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Background: Antiepileptic drugs have been used in pain management since the 1960s; some have shown efficacy in treating different neuropathic pain conditions. The efficacy of zonisamide for the relief of neuropathic pain has not previously been reviewed. Objectives: To assess the analgesic efficacy and associated adverse events of zonisamide for chronic neuropathic pain in adults. Search methods: We searched the Cochrane Central Register of Controlled Trials (CENTRAL) (via CRSO), MEDLINE, EMBASE, and two clinical trials databases (ClinicalTrials.gov. and the World Health Organisation Clinical Trials Registry Platform) to 1 August 2014, together with reference lists of retrieved papers and reviews. Selection criteria: We included randomised, double-blind studies of at least two weeks' duration comparing zonisamide with placebo or another active treatment in chronic neuropathic pain. Participants were adults aged 18 and over. We included only full journal publication articles and clinical trial summaries. Data collection and analysis: Two review authors independently extracted efficacy and adverse event data, and examined issues of study quality. We considered the evidence using three tiers. First tier evidence derived from data meeting current best standards and subject to minimal risk of bias (outcome equivalent to substantial pain intensity reduction, intention-to-treat analysis without imputation for dropouts; at least 200 participants in the comparison, 8 to 12 weeks duration, parallel design); second tier evidence derived from data that failed to meet one or more of these criteria and were considered at some risk of bias but with adequate numbers in the comparison; and third tier evidence derived from data involving small numbers of participants that were considered very likely to be biased or used outcomes of limited clinical utility, or both. We planned to calculate risk ratio (RR) and numbers needed to treat (NNT) and harm (NNH) for one additional event using standard methods expected by The Cochrane Collaboration. Main results: We included a single study treating 25 participants (13 zonisamide, 12 placebo) with painful diabetic neuropathy over 12 weeks. No first or second tier evidence was available for any outcome. The small size of the study and potential major bias due to a high proportion of early study withdrawals with zonisamide precluded any conclusions being drawn. There were two serious adverse events (one death) in zonisamide-treated participants, which were apparently not related to treatment. Authors' conclusions: The review found a lack of evidence suggesting that zonisamide provides pain relief in any neuropathic pain condition. Effective medicines with much greater supportive evidence are available.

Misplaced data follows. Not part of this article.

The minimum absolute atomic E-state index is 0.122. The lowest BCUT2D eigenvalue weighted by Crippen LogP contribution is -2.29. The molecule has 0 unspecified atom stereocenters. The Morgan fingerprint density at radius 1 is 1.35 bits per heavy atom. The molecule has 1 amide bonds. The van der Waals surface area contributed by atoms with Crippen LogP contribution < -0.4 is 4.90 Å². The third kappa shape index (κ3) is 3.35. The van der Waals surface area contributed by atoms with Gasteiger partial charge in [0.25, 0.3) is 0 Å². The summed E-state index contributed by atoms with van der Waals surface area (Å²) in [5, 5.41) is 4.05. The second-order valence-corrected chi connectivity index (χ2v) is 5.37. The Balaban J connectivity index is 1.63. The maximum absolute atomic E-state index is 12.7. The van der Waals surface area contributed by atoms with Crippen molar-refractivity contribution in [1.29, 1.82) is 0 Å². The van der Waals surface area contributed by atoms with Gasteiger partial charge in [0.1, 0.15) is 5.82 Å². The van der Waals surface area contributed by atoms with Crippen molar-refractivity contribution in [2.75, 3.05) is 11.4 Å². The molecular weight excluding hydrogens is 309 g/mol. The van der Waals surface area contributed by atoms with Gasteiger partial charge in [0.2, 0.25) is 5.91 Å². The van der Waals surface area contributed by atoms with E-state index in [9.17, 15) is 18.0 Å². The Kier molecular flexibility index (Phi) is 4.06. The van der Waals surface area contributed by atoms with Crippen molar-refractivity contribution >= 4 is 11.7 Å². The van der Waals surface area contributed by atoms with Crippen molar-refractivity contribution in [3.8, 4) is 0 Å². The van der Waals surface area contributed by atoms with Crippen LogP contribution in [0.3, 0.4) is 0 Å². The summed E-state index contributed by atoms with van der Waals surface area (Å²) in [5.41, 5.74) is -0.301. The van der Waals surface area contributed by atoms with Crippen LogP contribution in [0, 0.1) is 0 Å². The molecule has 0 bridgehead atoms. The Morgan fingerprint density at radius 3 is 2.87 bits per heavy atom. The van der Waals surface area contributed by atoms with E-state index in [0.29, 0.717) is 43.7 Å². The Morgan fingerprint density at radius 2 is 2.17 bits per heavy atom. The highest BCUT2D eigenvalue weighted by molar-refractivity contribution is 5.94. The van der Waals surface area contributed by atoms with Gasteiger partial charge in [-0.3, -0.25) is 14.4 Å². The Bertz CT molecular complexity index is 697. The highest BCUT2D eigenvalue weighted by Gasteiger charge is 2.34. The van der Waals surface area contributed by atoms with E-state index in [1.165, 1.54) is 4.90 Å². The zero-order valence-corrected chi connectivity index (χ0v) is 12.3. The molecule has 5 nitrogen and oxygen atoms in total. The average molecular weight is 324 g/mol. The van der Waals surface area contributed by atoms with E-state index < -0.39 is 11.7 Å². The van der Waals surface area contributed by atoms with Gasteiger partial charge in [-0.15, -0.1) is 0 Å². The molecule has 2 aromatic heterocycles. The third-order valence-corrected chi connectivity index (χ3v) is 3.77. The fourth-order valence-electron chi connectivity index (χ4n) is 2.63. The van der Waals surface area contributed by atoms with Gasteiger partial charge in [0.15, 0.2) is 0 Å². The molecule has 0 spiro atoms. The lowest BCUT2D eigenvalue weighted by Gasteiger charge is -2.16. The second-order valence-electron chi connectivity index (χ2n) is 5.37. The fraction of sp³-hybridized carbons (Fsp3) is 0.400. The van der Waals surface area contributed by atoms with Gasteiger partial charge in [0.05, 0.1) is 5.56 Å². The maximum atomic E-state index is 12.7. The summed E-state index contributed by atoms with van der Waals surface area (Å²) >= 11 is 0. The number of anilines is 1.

Moore, R. A., Wiffen, P. J., Derry, S., & Lunn, M. P. T. (2015, January 22). Zonisamide for neuropathic pain in adults. Cochrane Database of Systematic Reviews. John Wiley and Sons Ltd. https://doi.org/10.1002/14651858.CD011241.pub2